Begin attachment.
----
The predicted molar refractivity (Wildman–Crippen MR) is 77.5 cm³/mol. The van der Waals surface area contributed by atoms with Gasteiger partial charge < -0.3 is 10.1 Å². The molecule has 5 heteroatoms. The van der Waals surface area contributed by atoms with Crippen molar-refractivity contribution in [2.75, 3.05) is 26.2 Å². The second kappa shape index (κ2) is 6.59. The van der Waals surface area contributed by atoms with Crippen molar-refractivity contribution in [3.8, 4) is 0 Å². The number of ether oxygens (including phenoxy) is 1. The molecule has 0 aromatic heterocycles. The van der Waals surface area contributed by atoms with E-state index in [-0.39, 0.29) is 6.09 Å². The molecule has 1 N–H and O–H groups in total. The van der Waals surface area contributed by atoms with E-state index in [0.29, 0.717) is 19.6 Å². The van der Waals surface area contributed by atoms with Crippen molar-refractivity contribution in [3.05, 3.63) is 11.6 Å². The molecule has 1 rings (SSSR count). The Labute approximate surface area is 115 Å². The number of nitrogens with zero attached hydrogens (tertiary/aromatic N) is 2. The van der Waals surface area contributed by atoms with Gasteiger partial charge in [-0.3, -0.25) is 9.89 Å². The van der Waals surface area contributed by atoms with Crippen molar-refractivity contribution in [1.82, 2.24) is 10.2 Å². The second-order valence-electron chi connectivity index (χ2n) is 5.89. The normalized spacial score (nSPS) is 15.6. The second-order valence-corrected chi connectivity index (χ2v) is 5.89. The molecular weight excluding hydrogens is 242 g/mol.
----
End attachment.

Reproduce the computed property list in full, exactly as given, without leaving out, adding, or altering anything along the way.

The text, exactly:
The predicted molar refractivity (Wildman–Crippen MR) is 77.5 cm³/mol. The van der Waals surface area contributed by atoms with Gasteiger partial charge < -0.3 is 10.1 Å². The molecule has 5 heteroatoms. The van der Waals surface area contributed by atoms with Crippen molar-refractivity contribution in [2.75, 3.05) is 26.2 Å². The second kappa shape index (κ2) is 6.59. The van der Waals surface area contributed by atoms with Crippen molar-refractivity contribution in [3.8, 4) is 0 Å². The number of ether oxygens (including phenoxy) is 1. The molecule has 0 aromatic heterocycles. The van der Waals surface area contributed by atoms with E-state index in [-0.39, 0.29) is 6.09 Å². The molecule has 1 N–H and O–H groups in total. The van der Waals surface area contributed by atoms with E-state index in [0.29, 0.717) is 19.6 Å². The van der Waals surface area contributed by atoms with Crippen molar-refractivity contribution in [3.05, 3.63) is 11.6 Å². The molecule has 1 rings (SSSR count). The Labute approximate surface area is 115 Å². The number of nitrogens with zero attached hydrogens (tertiary/aromatic N) is 2. The van der Waals surface area contributed by atoms with Gasteiger partial charge in [-0.3, -0.25) is 9.89 Å². The van der Waals surface area contributed by atoms with Crippen molar-refractivity contribution in [1.82, 2.24) is 10.2 Å². The second-order valence-electron chi connectivity index (χ2n) is 5.89. The normalized spacial score (nSPS) is 15.6. The second-order valence-corrected chi connectivity index (χ2v) is 5.89. The molecular weight excluding hydrogens is 242 g/mol.